Securities sales is a hard business on a good day. And the pressure to sell and hit a quota is often hanging over many agents’ heads. That’s even more true when there’s a downturned market filled with skittish investors. But “boiler rooms” are another thing entirely. Typically run out of call centers filled with unregistered sales agents, boiler room scams convince unwitting investors into pouring money into worthless investments. And while boiler rooms are an old con, they’ve been getting recent technology updates that have law enforcement around the world taking notice.
In fact, fraudsters don’t even need an actual boiler room. They work remotely, just as many of us do.
In March 2022, the Securities and Exchange Commission and Financial Industry Regulatory Authority (FINRA) worked with the Argentinian, Mexican, Panamanian, Colombia, Singaporean, Swiss, and other nations’ governments to bring down a boiler room operating out of Medellin, Colombia. Even the Royal Canadian Mounted Police were on the case.
In that case, the defendants allegedly created fake websites, invented contact names, spoofed American telephone numbers, and more to promote non-existent investment management firms to entice investors. They made $58 million by deceptive trading in penny stocks.
While the defendants’ alleged boiler room was decorated with “newfangled” technological bells and whistles, the SEC says their primary strategy was an old one: a classic “pump and dump.”
In a pump and dump, the con artists cold-call potential investors, promising that they have insider access to a stock on the rise. But the con artists themselves bought the stock, just to make it appear as if there was interest in the market. Then investors who buy the stock are often buying the con artists’ shares.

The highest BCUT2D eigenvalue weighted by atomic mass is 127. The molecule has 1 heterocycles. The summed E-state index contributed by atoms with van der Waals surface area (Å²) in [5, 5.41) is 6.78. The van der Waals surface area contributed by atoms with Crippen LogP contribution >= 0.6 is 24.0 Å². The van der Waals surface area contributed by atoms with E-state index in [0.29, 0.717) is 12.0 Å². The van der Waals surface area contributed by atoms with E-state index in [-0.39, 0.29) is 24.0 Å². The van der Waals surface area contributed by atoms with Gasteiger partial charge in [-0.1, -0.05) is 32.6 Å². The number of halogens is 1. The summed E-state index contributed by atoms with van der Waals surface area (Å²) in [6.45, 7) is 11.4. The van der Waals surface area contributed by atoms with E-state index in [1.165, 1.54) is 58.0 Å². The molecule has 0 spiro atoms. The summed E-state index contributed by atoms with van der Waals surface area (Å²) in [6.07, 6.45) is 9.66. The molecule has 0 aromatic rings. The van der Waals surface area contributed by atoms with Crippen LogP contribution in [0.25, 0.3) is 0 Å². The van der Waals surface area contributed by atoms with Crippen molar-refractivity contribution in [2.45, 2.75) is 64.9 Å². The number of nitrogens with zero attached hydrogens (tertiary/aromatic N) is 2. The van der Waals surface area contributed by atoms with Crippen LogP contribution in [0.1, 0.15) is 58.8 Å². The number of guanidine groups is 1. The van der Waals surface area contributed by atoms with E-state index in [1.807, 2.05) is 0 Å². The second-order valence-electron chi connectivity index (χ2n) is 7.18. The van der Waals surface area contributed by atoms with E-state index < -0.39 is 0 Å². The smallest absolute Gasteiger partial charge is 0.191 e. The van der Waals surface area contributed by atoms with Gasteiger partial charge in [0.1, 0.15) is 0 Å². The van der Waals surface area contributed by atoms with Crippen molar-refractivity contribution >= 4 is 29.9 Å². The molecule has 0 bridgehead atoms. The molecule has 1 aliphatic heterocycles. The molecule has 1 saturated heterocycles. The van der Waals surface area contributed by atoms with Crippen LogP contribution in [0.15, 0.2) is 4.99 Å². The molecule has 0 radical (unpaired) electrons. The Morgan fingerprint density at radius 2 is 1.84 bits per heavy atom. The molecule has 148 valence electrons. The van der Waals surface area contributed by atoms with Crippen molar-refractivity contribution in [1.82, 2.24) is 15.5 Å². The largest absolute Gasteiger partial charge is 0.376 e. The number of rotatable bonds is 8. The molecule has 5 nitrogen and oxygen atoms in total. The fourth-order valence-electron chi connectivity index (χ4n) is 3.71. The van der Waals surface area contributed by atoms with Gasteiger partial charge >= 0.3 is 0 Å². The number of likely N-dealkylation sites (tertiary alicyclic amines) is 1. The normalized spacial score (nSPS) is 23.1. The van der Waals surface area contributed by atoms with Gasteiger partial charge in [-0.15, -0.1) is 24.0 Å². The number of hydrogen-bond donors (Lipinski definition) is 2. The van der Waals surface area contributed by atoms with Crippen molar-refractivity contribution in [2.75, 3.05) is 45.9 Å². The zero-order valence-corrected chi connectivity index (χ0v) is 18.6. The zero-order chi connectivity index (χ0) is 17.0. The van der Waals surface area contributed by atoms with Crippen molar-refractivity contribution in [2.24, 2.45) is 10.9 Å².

Boiler Room Red Flags
In May of this year, a New York City jury convicted a man known as “Mr. T” for running a boiler room operation that defrauded dozens of American and Canadian victims. Of course, the defendant was not the famed actor. Instead, it was another man, Robert Lenard Booth. But the confusion over his name is worth noting because it’s related to Booth’s boiler room scam.
Booth was convicted of securities fraud, wire fraud, and money laundering. He set up fake investment companies with names that were similar to real firms, to convince his victims they were investing with legitimate companies. Then, to seal the deal, he had his victims sign non-disclosure agreements and send money to accounts they believed were held by clearinghouses in New York, Hong Kong, and Singapore. But the firms were in fact boiler rooms located in New York, Panama, and Thailand, and clearinghouses were fronts for Thai money laundering operations.
Following his conviction, Booth faced up to 45 years in prison.
Like other recent cases, Booth’s boiler rooms are a notable reminder. With websites, spoofed phones, and other tech, those who might have been small-time con artists in the past can now ensnare a huge number of victims around the globe.
Because of that, the Securities and Exchange Commission (SEC) and other law enforcement agencies are counting on whistleblowers to come forward and reveal these scams. If a whistleblower’s tip leads to a successful prosecution, the whistleblower may get an award of 10-30% of the money recovered by the federal government. And the SEC award program doesn’t just apply in cases against licensed agents and companies. It applies in boiler room cases, too.
In the meantime, if you are considering becoming an SEC whistleblower on a boiler room, don’t wait. Call the attorneys at Silver Law Group and the Law Firm of David R. Chase. Our attorneys have formed a strategic alliance to represent SEC whistleblowers. Having years of experience in securities fraud tips and in representing whistleblowers, they can discuss your case, clarify legal issues, and start to explain your options going forward. For a free, confidential consultation, email us or call us today at (800) 975-4345.